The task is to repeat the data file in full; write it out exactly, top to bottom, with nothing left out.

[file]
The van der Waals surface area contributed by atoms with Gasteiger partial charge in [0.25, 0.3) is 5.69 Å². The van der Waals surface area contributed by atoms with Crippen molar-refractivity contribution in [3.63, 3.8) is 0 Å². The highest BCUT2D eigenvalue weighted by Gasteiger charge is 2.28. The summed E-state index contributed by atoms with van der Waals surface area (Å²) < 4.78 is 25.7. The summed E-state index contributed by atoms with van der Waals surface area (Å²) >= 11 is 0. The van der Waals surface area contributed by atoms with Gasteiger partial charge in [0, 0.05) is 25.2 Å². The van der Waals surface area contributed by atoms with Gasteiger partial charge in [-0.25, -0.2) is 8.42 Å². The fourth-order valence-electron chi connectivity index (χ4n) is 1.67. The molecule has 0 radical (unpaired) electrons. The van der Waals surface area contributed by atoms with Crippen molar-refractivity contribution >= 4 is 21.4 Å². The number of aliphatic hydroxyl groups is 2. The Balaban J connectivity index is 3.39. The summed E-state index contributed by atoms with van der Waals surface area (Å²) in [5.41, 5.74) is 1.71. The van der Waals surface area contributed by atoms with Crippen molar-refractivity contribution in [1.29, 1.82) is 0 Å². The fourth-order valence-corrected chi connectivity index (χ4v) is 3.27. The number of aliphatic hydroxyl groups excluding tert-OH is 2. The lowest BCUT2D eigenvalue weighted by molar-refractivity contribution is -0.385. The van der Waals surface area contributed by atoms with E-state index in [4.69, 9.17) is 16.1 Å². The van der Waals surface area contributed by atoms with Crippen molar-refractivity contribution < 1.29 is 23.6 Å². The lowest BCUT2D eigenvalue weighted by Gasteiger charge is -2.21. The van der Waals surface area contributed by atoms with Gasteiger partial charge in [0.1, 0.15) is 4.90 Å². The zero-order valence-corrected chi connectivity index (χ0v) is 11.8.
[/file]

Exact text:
The van der Waals surface area contributed by atoms with Gasteiger partial charge in [0.25, 0.3) is 5.69 Å². The van der Waals surface area contributed by atoms with Crippen molar-refractivity contribution in [3.63, 3.8) is 0 Å². The highest BCUT2D eigenvalue weighted by Gasteiger charge is 2.28. The summed E-state index contributed by atoms with van der Waals surface area (Å²) < 4.78 is 25.7. The summed E-state index contributed by atoms with van der Waals surface area (Å²) >= 11 is 0. The van der Waals surface area contributed by atoms with Gasteiger partial charge in [0, 0.05) is 25.2 Å². The van der Waals surface area contributed by atoms with Gasteiger partial charge in [-0.25, -0.2) is 8.42 Å². The fourth-order valence-electron chi connectivity index (χ4n) is 1.67. The molecule has 0 radical (unpaired) electrons. The van der Waals surface area contributed by atoms with Crippen molar-refractivity contribution >= 4 is 21.4 Å². The number of aliphatic hydroxyl groups is 2. The Balaban J connectivity index is 3.39. The summed E-state index contributed by atoms with van der Waals surface area (Å²) in [5.41, 5.74) is 1.71. The van der Waals surface area contributed by atoms with Crippen molar-refractivity contribution in [1.29, 1.82) is 0 Å². The fourth-order valence-corrected chi connectivity index (χ4v) is 3.27. The number of aliphatic hydroxyl groups excluding tert-OH is 2. The lowest BCUT2D eigenvalue weighted by molar-refractivity contribution is -0.385. The van der Waals surface area contributed by atoms with E-state index in [4.69, 9.17) is 16.1 Å². The van der Waals surface area contributed by atoms with Crippen molar-refractivity contribution < 1.29 is 23.6 Å². The lowest BCUT2D eigenvalue weighted by Gasteiger charge is -2.21. The van der Waals surface area contributed by atoms with Gasteiger partial charge in [0.1, 0.15) is 4.90 Å². The zero-order valence-corrected chi connectivity index (χ0v) is 11.8.